- Marie Doyon
- Kingston Point Beach
Located on a boxy peninsula that juts into the Hudson, with stunning views of the Kingston-Rhinecliff bridge, the river itself, and Dutchess County’s lush hillside beyond; threaded by a vintage train track-turned rail trail; with gazebos and forest paths, pavilions, a dog park, and a sandy beach, Kingston Point Park has long been the sparkling gemstone in Kingston’s urban crown.
The park was created at the close of the 19th century by shipping and railroad entrepreneur Samuel Croykendall. Since its inauguration in 1897, the park has drawn community members to enjoy its spectacular scenery and ample amenities. In the old days, courting couples and happy families had picnics on the lawn, listened to al fresco concerts, or went for a romantic rowboat ride in the man-made lagoon. The property also had a casino, Ferris wheel, merry-go-round, arcade, shooting gallery, a theater, and a pavilion.
After a few decades the 87-acre amusement park and oasis fell into disrepair, but in the '80s, the Kingston Rotary Club spearheaded the rejuvenation of the property and shepherded it into the new era. These days, folks young and old head to the point everything from the BMX track, softball field, frisbee golf, and dog park on the south side of Delaware Avenue (now dubbed the Kingston Rotary Park), to to the swimming area and volleyball net on the Hudson shoreline, on the north side of Delaware Avenue.
In 2020, with COVID-19 restricting travel and more and more people relocating to the area, families, couples, and individuals flocked to Kingston Point Park. To keep pace with the growing demand, improve accessibility, and adapt to environmental changes, the City of Kingston developed a plan for three key improvements to the park.
The improvements that were announced by Mayor Steven T. Noble last June include Kingston Point for the Future, which will adapt the design of the beach to accommodate for future sea level rise. The ADA (Americans with Disabilities Act) Improvement Project will make the beach’s assets like the bathrooms, changing rooms, and grills wheelchair accessible. Lastly, over the past few years parking availability has been impacted by flooding caused by land subsidization and a rise in sea levels. So, the third project, in collaboration with the Department of Environmental Conservation (DEC), involves moving and elevating the parking lot, embracing the formation of the new wetland in the lot’s current location.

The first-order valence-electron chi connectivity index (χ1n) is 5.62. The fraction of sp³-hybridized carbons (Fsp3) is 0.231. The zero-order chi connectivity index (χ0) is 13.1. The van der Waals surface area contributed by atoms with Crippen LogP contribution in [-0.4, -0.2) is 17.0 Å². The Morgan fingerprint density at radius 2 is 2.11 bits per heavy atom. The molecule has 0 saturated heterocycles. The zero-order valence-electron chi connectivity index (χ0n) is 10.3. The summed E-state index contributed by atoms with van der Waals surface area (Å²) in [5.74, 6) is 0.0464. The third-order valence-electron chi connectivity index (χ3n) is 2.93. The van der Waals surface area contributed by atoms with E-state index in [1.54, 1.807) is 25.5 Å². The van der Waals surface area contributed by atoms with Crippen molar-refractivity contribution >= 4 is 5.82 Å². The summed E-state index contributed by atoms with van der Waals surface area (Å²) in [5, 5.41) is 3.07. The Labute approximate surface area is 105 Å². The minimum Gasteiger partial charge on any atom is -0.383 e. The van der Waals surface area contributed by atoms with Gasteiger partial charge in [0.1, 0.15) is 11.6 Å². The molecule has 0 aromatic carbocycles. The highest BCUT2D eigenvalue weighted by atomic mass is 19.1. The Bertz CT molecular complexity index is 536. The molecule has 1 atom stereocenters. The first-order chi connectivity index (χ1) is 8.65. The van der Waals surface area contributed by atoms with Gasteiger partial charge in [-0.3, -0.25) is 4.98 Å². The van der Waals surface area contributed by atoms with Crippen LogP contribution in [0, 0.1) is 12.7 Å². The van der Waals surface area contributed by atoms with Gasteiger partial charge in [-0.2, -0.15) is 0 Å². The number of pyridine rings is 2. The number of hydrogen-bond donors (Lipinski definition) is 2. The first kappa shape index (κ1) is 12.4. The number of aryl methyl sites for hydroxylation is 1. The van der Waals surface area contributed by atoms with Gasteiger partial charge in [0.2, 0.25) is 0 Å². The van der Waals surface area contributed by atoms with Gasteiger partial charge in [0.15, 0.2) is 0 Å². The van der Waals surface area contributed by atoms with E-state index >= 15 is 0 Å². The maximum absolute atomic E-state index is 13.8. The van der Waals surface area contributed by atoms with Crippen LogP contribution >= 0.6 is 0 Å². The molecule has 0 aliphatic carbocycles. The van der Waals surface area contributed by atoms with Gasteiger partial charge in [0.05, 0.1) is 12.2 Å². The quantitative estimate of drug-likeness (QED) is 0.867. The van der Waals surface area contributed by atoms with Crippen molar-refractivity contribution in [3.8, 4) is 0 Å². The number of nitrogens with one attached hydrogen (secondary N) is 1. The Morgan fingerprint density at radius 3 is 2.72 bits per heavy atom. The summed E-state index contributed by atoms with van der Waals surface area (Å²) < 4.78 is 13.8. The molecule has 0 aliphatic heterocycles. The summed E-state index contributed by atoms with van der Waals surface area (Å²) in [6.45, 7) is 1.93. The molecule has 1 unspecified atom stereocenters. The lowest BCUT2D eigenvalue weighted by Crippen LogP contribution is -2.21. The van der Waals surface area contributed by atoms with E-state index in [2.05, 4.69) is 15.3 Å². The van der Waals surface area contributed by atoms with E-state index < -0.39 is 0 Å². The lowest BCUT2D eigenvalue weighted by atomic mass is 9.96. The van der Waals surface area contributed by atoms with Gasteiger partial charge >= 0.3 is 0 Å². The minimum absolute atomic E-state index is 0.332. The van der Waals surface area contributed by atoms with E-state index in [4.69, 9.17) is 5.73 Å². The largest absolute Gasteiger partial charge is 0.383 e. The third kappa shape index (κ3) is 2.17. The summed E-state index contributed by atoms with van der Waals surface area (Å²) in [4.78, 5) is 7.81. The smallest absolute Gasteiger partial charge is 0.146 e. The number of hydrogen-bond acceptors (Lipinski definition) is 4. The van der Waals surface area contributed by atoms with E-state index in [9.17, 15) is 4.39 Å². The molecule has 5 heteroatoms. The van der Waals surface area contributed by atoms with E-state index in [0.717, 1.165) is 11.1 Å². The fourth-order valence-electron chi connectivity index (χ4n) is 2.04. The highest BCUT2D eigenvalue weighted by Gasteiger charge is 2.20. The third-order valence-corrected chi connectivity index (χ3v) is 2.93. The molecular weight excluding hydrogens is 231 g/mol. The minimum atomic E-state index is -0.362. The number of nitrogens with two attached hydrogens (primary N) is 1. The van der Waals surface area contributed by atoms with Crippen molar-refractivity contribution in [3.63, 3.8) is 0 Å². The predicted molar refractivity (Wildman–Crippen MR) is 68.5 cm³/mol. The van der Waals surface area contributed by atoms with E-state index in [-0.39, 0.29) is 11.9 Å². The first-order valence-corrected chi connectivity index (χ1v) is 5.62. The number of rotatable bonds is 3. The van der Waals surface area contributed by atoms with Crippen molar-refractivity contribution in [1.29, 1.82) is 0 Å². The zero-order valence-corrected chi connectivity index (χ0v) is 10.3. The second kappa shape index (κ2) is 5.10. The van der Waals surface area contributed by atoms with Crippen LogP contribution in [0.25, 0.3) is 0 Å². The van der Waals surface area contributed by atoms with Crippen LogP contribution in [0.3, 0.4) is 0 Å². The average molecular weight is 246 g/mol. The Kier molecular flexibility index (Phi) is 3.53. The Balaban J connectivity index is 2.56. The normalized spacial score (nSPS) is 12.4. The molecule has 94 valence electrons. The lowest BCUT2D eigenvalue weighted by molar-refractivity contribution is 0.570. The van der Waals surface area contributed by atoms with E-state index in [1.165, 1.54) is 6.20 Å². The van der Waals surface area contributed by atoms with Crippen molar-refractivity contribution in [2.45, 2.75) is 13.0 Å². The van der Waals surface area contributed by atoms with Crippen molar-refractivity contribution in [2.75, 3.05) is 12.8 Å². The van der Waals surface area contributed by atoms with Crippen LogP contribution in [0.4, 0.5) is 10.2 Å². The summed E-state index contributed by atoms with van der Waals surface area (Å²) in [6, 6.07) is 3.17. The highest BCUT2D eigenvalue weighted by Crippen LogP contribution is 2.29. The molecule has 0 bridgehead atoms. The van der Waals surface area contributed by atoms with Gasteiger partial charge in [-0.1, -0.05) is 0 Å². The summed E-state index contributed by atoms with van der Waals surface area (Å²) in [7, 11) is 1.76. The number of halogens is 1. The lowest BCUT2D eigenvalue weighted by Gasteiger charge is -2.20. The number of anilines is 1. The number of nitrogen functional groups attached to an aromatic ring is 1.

“We will be redesigning the beach itself so that it can accommodate future sea level rise, which is important as our community values and understands how things are going to change around here and through the Hudson Valley in the future due to climate change,” says Julie Noble, Sustainability Coordinator and project manager for the city. “We value the assets that we have at Kingston Point Beach, so we want to be able to plan now for future protection so that we can continue to have this valuable asset and connection to the river.”
Across the street from the beach, the park will also have a new soccer field built, which will be the first official soccer field in the City of Kingston. “We have done outreach to the community to understand what they are interested in having,” says Noble. “We heard from a lot of the community, particularly the Latino community, that they're interested in having a soccer field for folks to play, and we're happy to be able to make that kind of accommodation with this project.”
- Marie Doyon
These improvements are funded by a grant from the state’s Parks, Recreation, and Historic Preservation. The projects will be divided into two phases. The first phase includes building the soccer field, new parking lot on the northside of Delaware Avenue, a playground, landscaping, tree planting, and bioswales, is currently in progress as of fall 2021.
“We're excited about all these projects,” says Noble. “The park is an amenity that's free just like the Forsyth Nature Center for the community. And we think it's important that everyone has access to these to begin getting enjoyment in our parks and in the environment without having to worry about paying for it.”
- Marie Doyon